here is similar to what I made, and has a video that shows essentially how to prepare these. I used a kitchenaid for the egg bit, and truth be told- I never use eggs for anything and was a bit grossed out by that. I think if I make them again, it'll be a vegan version (I'll be sure to report how that comes out). I did the ziplock "piping bag" trick and I worked great. They baked to perfection, poofed, and were a hit at the dinner that I brought them to (the toddler started eating them by diving her face onto the top of one and licking the chocolate... success!). I used a vanilla bean ice cream and made the chocolate sauce (Martha again) here- directions are "step 6". These look deceptively complex and really make it seem like you're a superstar gourmet pastry chef, when in actuality, they are easier than making a cake.
Everything that I've tried from Vegan Cupcakes Rule the World is amazing. Ironic, because one of the co-authors of that book also authored the book that I just posted about (the disaster casserole from hell).
This recipe is really good! The cupcakes are incredibly moist to the point of being almost soggy (the papers are kinda soaked). The frosting is great and made enough just for the one batch (unlike the cookies and cream frosting that made enough for 24 cupcakes). It requires an entire cup of finely grated carrots, which is great (I can try to delude myself into thinking that it's health food). I would try putting more spices in them next time, though. They have cinnamon and ginger in them, but I think - maybe I'm getting it mixed up with spice cake, but I thin kit would be better spiced up. Maybe nutmeg? Allspice? More cinnamon and ginger?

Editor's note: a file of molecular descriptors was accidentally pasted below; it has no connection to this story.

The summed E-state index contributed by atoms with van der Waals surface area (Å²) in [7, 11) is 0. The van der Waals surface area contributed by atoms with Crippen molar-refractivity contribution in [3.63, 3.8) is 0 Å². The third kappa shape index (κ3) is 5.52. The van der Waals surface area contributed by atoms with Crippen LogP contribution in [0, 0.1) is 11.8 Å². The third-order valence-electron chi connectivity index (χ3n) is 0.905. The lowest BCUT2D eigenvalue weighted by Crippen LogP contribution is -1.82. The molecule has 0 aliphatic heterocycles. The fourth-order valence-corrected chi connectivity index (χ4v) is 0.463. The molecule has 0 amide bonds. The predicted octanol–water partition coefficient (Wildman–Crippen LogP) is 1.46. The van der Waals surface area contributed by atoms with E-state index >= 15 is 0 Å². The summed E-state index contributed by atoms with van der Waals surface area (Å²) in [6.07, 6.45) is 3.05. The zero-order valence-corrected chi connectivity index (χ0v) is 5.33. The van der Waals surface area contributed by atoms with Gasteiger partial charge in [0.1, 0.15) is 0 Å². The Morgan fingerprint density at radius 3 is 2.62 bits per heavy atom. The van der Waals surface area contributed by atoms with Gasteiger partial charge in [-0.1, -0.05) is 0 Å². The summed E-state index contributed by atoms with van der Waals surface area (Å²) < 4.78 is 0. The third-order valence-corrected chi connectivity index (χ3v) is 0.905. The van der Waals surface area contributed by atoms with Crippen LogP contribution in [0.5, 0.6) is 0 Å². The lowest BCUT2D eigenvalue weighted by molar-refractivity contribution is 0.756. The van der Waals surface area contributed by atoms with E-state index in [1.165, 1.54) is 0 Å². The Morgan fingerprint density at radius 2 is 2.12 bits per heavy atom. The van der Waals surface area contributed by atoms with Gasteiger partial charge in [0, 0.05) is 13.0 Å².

Or, as Davey insists, they're great the way that they are!
Remember when I made cupcakes and said that I've yet to make that mythical dried out tasting vegan bakery? Well I did it! (not that that's a good thing...)
These stink. They are "Hal's Maple Chocolate Flax Brownies" from Dolce Vegan. I mean, they're edible. It takes a bad, bad, brownie to be so bad that I won't eat it. The chocolate chips save them. They are very dry- the batter was really dry too, which should have been a clue. For having both sugar and a ton of maple syrup in them, they aren't very sweet- which would be fine with the sweetness of the chocolate chips if not for the overall dryness and the flax seeds. I made peanut butter cupcakes with flax seeds successfully a few weeks ago, so I thought this would be just as good- but these have a TON of ground flax in them (1/4 cup compared to the 1T or so in the cupcakes), and you can really taste it. Which, in a brownie? Not so good. They are denser like a brownie should be (compared to the other Dolce ones that were the really good cake) Still, maybe the word "brownie" means something else in Canada, because Sarah Kramer (Dolce author) and I have wildly different ideas about what constitutes a good brownie (or a brownie- period). I have gotten a few great go-to recipes from Dolce, but also a good few duds. I wonder how much testing went into the book and I don't rule out that I could have goofed too.
I don't even love brownies a ton, I'm just looking for that thick, fudgy recipe with the flaky top that I can go to when I do want a brownie. For now, the quest continues.
Hello "Vegan Cupcakes Take Over the World" book, goodbye to any prospect of wearing a bikini this year! These are over the top. They are delicious and insanely decadent and I would not recommend making a batch unless you have 11 friends to share them with (maybe 10 friends- two indulgent cupcakes never hurt anyone).
One of the best parts about these is that you get to buy Newman O's. The reason that this is great is three fold. One- Paul Newman was a dreamboat and his picture is on the package (even elderly Paul Newman was a dreamboat). Two- all the proceeds for Newman's Own products go to charity. Three- they're effing good cookies.